OpenAI, the artificial intelligence company behind the popular AI tool ChatGPT, launched its GPT Store on Wednesday. This introduction of GPT Store, a marketplace where users can discover and share personalized AI applications, marks a significant step in democratizing AI and extending ChatGPT’s potential beyond its pre-built functionalities.
The GPT Store caters to the growing demand for personalized AI experiences. Since OpenAI introduced the GPT Builder program in November, reportedly over three million custom GPTs have been created – from writing assistants to math tutors to sticker designers. The new store provides a platform for these builders to share their creations and allows users to easily find tools tailored to their specific needs.
The GPT Store not only allows users to discover and utilize these innovative tools but also offers a platform for developers to showcase and potentially profit from their creations. “In Q1 we will launch a GPT builder revenue program. As a first step, US builders will be paid based on user engagement with their GPTs. We’ll provide details on the criteria for payments as we get closer,” the company said in a blog.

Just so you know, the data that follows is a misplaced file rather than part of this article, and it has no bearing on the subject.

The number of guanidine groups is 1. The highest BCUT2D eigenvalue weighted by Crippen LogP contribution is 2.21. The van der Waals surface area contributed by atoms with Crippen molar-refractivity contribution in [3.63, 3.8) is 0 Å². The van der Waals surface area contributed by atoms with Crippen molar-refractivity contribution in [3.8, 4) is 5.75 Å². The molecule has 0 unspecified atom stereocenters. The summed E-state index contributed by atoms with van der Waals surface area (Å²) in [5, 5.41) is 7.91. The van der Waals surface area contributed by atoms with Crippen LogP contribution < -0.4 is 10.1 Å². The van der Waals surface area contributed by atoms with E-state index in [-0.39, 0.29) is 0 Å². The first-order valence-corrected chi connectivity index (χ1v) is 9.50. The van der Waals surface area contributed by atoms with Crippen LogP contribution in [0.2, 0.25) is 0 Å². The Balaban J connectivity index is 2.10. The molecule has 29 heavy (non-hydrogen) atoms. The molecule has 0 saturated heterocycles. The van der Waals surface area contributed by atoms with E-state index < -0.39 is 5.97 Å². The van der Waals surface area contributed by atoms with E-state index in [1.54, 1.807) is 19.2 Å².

OpenAI is taking cautious steps to ensure the quality and safety of GPTs on the store. A new review system and updated reporting channels are in place to safeguard against harmful or inappropriate content. Additionally, the initial rollout is limited to paid ChatGPT Plus and Enterprise users, allowing for controlled introduction and refinement before wider accessibility.
In addition to the GPT Store, OpenAI has also launched ChatGPT Team, a specialized version of ChatGPT designed for corporate use. Priced between $25 to $30 per user per month, this plan caters to teams of all sizes, offering privacy and control over data. Companies can use ChatGPT Team for various applications, ensuring that their data remains private and secure within the company’s domain.
Meanwhile, the GPT Store’s introduction faced delays, originally planned for a November launch, then postponed to December and finally to January. The delay was majorly attributed to a series of leadership shifts at OpenAI last year. Most notably, the company experienced a brief yet significant change in leadership when Sam Altman stepped down as CEO, only to be reinstated shortly thereafter. In a memo cited by Axios in December, OpenAI addressed its developer community, stating, “While we had expected to release (the GPT Store) this month, a few unexpected things have been keeping us busy!”